According to professor Simon Chapman at the University of Sydney, in the 22 years since Australia passed its National Firearms Agreement there have been no mass shootings in Australia. A mass shooting inspired the agreement.
The agreement included uniform gun registration, the repudiation of self-defense as a legitimate reason to hold a firearm licence, mandatory locked storage, a ban on mail-order sales and standardized penalties, and a ban on semi-automatic rifles and pump-action shotguns from civilian ownership.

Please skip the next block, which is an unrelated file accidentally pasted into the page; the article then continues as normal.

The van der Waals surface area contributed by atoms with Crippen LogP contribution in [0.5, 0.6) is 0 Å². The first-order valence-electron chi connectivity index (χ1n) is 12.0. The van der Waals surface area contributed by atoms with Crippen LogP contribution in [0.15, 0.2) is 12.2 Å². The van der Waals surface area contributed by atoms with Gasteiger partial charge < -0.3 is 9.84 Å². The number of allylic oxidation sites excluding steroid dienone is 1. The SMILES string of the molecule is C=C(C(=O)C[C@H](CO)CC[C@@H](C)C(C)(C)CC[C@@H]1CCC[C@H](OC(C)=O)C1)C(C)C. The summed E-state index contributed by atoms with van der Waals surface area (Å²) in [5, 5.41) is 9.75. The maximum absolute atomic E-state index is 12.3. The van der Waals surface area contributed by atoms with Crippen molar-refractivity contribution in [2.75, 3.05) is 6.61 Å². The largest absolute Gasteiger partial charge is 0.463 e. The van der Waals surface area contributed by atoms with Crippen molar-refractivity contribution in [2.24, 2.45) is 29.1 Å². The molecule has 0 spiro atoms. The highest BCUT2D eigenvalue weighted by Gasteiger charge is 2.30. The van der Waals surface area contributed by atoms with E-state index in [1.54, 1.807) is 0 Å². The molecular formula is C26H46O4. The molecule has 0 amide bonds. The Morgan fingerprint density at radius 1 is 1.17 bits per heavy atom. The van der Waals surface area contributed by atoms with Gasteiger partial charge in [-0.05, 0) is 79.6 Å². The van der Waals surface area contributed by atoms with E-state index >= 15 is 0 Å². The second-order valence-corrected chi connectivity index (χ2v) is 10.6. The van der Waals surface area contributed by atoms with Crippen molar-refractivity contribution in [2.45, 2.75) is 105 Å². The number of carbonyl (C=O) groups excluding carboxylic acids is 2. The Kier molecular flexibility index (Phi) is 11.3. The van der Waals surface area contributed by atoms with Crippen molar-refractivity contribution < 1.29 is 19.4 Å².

Of course, the U.S. is not Australia, and we have a Second Amendment. But if the murders of schoolchildren in Newtown, Connecticut, in 2012 and the 2017 Las Vegas shooting that killed 61 concertgoers and others and wounded hundreds more didn't inspire stricter gun laws in the United States, we must expect many more mass shootings — and very timid gun-control legislation.
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